Monday, April 10, 2017

From the Director: ADOT offers latest South Mountain Freeway virtual tour online

By John Halikowski / ADOT Director

Grab some popcorn, sit back and watch the latest virtual tour of the South Mountain Freeway, the largest single freeway project in state history.

The six-and-a-half minute video updates the 2013 version that was completed to coincide with the publication of the Draft Environmental Impact Statement by the Arizona Department of Transportation and the Federal Highway Administration. I think you will be impressed by the sheer volume of construction planned along with the aesthetic features being implemented. Here is just a snapshot of what the video shows in key design modifications:
  • Aesthetic and landscaping treatments reflecting neighboring communities.
  • Direct HOV lane access near 59th Avenue from the South Mountain Freeway to and from downtown Phoenix.
  • Six-mile-long shared-used path in Ahwatukee, located south of the freeway between 40th Street and 17th Avenue.
  • Reduced rights of way required due to alignment changes.
  • Interchange reconfigurations including a diverging diamond interchange at Desert Foothills Parkway and 17th Avenue, a first such interchange in Arizona.
  • Sound walls to mitigate freeway noise.
  • Pedestrian bridge north of Broadway Road to connect the Rio del Rey neighborhoods.
The video can be accessed at You can also sign up for updates on the project at the same webpage.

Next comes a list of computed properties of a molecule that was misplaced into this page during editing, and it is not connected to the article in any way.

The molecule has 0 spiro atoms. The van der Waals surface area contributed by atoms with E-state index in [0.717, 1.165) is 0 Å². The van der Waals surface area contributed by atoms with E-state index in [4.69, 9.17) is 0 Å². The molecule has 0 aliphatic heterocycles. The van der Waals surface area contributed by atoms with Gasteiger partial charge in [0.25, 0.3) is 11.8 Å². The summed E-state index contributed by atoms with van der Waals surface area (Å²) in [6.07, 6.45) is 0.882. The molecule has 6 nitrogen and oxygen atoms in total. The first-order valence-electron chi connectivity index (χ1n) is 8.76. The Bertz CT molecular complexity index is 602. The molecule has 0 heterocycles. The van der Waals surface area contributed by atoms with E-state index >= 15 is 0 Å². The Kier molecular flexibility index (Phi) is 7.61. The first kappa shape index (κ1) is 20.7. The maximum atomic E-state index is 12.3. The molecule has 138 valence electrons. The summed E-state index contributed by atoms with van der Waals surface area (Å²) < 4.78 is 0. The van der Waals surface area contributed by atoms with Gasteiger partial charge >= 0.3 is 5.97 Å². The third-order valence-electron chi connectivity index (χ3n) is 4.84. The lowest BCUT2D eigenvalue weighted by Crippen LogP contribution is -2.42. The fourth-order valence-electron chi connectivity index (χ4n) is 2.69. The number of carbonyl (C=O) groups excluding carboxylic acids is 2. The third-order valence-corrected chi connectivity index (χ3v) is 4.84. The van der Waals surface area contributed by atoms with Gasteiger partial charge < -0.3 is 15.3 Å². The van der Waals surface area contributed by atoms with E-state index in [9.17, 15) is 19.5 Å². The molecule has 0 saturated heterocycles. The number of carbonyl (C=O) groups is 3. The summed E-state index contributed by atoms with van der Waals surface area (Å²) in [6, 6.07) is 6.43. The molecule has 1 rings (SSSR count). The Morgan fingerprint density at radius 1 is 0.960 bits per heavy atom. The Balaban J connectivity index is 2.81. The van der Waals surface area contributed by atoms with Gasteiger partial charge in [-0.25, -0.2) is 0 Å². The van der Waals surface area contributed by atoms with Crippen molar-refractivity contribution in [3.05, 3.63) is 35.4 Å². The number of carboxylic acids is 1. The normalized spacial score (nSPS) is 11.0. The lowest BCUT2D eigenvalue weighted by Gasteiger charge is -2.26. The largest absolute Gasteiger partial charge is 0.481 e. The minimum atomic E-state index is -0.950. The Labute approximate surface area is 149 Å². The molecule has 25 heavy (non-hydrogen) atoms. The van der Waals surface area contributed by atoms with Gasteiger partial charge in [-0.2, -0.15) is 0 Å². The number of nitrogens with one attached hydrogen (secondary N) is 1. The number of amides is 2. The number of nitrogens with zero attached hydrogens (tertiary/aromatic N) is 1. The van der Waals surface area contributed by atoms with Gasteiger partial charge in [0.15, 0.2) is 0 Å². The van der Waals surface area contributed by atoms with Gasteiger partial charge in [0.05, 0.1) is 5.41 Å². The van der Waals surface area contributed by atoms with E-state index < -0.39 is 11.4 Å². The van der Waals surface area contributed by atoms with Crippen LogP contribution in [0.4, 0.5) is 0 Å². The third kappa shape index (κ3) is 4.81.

The 22-mile-long corridor is expected to be completed by 2019, and will provide a long-planned direct link between the East Valley and West Valley, plus a much-needed alternative to Interstate 10 through downtown Phoenix.


   This post originally appeared on ADOT Director John Halikowski's 
   LinkedIn page. He has led the agency since 2009.

Posted by Caroline Carpenter   |  Labels:  south-mountain-freeway, South-Mountain-Freeway


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Civil Rights

Pursuant to Title VI of the Civil Rights Act of 1964, the Americans with Disabilities Act (ADA) and other nondiscrimination laws and authorities, ADOT does not discriminate on the basis of race, color, national origin, sex, age, or disability. Persons that require a reasonable accommodation based on language or disability should contact ADOT’s Civil Rights Office at Requests should be made as early as possible to ensure the State has an opportunity to address the accommodation.

De acuerdo con el Título VI de la Ley de Derechos Civiles de 1964, la Ley de Estadounidenses con Discapacidades (ADA por sus siglas en inglés) y otras normas y leyes antidiscriminatorias, el Departamento de Transporte de Arizona (ADOT) no discrimina por motivos de raza, color, origen nacional, sexo, edad o discapacidad. Las personas que requieran asistencia (dentro de lo razonable) ya sea por el idioma o discapacidad deben ponerse en contacto con la Oficina de Derechos Civiles de ADOT en Las solicitudes deben hacerse lo más antes posible para asegurar que el Estado tenga la oportunidad de hacer los arreglos necesarios.